8.  The results will always be wrong because of the bioplastic film (i.e. microorganisms unknown to conventional science)  that can grow on the linen, messing up the radiocarbon dating.   They do so with no obvious or credible carbon source, no chlorophyll and no energy source.  In other words they are  unique and highly specialized organisms that are only capable of growing and reproducing on the Shroud of Turin and other holy relics. You only know they are there when you get the wrong answer in carbon dating.

9.   Thymol* has recently been used to fumigate the reliquary in which is housed the Shroud. Thymol is a phenolic. Phenolics are chemically reactive. Thymol might not mess up C-dating, but no scientist can say for certain that it does not. Ha ha ha ha ha ha ha

10.   If all else fails one can say that Resurrection messed up the isotopic ratios  (C-14 to C-12) on which carbon dating depends. Resurrection tends to do that. It’s a proven fact. Well, maybe not proven, but fiendishly difficult for any scientist to disprove. Ha ha ha ha ha ha ha ha ha ha ha ha ha ha


😉  Were you able to spot what was fiction?  Answer – ALL of it  needless to say (except  the bit about the correspondence on a local headteacher’s salary negotiations being dumped at my recycling centre!)

*  Some 24 hours after my posting this yesterday, this comment (right on cue, well almost, some might say) has appeared on Daniel Porter’s shroudstory.com site:

November 17, 2012 at 1:44 pm | #9

I am not referring to the contamination from the fires (there were at least two in 1531 & 1998). I am referring to the encasement of the Shroud with thymol which, according to Chemist Ray Rogers has completely contaminated the Shroud.

Has this chemically not completely contaminated the Shroud? We need a world class chemist and Ray Rogers has unfortunately passed on. Know any world class chemists? Until I hear from one contradicting the veracity, Ray’s chemistry is beyond reproach.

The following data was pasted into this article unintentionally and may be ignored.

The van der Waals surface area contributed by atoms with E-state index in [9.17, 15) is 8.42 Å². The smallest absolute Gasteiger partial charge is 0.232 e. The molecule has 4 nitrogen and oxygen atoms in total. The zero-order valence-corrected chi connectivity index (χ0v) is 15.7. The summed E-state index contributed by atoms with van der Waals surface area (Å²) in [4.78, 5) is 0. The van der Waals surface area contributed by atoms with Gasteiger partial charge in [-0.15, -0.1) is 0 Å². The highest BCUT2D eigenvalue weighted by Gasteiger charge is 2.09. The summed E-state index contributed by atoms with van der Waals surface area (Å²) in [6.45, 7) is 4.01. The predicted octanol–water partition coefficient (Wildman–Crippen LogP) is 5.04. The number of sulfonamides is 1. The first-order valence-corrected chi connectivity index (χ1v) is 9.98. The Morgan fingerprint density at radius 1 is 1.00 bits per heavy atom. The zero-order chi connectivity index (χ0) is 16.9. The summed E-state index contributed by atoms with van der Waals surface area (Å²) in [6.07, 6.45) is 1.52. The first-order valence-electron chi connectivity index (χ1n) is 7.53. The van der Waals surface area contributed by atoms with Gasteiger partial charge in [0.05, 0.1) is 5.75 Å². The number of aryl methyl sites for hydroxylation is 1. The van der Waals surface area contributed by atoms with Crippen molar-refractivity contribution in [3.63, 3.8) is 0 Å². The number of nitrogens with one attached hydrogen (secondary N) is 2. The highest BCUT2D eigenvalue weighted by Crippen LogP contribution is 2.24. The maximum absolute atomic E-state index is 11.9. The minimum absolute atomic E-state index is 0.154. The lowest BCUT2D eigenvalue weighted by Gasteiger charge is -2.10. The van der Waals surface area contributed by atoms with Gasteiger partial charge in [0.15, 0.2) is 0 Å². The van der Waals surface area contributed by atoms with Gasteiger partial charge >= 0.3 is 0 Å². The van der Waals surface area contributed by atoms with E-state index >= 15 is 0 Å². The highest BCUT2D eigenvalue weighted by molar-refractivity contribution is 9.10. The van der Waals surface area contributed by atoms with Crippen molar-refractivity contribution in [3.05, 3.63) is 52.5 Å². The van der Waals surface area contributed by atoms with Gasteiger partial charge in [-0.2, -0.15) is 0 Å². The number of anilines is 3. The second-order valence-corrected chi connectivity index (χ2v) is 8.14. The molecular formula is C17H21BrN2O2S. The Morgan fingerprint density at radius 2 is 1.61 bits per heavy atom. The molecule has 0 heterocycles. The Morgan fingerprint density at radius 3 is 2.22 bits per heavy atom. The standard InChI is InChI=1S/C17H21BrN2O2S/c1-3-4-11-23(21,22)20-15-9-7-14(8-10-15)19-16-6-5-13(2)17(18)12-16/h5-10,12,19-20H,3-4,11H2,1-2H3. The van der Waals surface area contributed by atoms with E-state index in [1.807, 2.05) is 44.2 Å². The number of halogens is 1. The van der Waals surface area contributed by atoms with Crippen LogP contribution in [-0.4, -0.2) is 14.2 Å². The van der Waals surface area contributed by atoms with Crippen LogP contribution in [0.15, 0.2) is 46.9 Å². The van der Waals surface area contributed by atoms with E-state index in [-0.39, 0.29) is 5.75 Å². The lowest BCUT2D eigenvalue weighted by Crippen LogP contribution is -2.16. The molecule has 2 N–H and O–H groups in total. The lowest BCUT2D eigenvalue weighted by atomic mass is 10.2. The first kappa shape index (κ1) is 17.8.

Now it’s my turn to go:  ha,ha,ha,ha,ha,ha,ha,ha…   😉

And I am not laughing (this time) at the description of a now sadly deceased chemist’s science as “beyond reproach” when it is anything but.



About Colin Berry

Retired science bod, previous research interests: phototherapy of neonatal jaundice, membrane influences on microsomal UDP-glucuronyltransferase, defective bilirubin and xenobiotic conjugation and hepatic excretion, dietary fibre and resistant starch.
This entry was posted in Shroud of Turin and tagged , . Bookmark the permalink.

17 Responses to Draft document discovered in the paper-skip at my local recycling centre: “Ten killer arguments for opposing any re-run of the radiocarbon dating.”

  1. Thibault HEIMBURGER says:


    just a question:
    What do you mean exactly (ha, ha, aha…) with regard to Andy’s comment ?
    I simply don’t understand.


  2. colinsberry says:

    “Playing the thymol card” (as I call it) is rapidly becoming a standard part of the authenticist’s repertory, or should that be armoury? “There’s no point in repeating the radiocarbon dating” they intone, “because thymol will have contaminated the linen with modern carbon”.

    I saw that one coming, Thibault, and, sure enough, right on cue, Andy Weiss pops up, playing guess what? Yup, the thymol card.


    Why don’t the strident authenticists like Andy Weiss simply admit the real reason why they don’t want another round of radiocarbon dating – which has little if anything to do with genuine concerns over thymol or any other scientific detail for that matter? It’s because they are afraid it will deliver the same medieval result as before, but with improved statistical precision. That’s assuming that a reasonable number and distribution of samples were to be taken next time around, assuming there is a next time. Andy Weiss and some others on Dan Porter’s site are clearly determined there should be no next time, and can be relied upon to provide an endless stream of (pseudo) scientific objections to support their line, one that makes a mockery of genuine detached science, because it is simply intended for one purpose, and one purpose only, i.e. to OBSTRUCT scientific progress.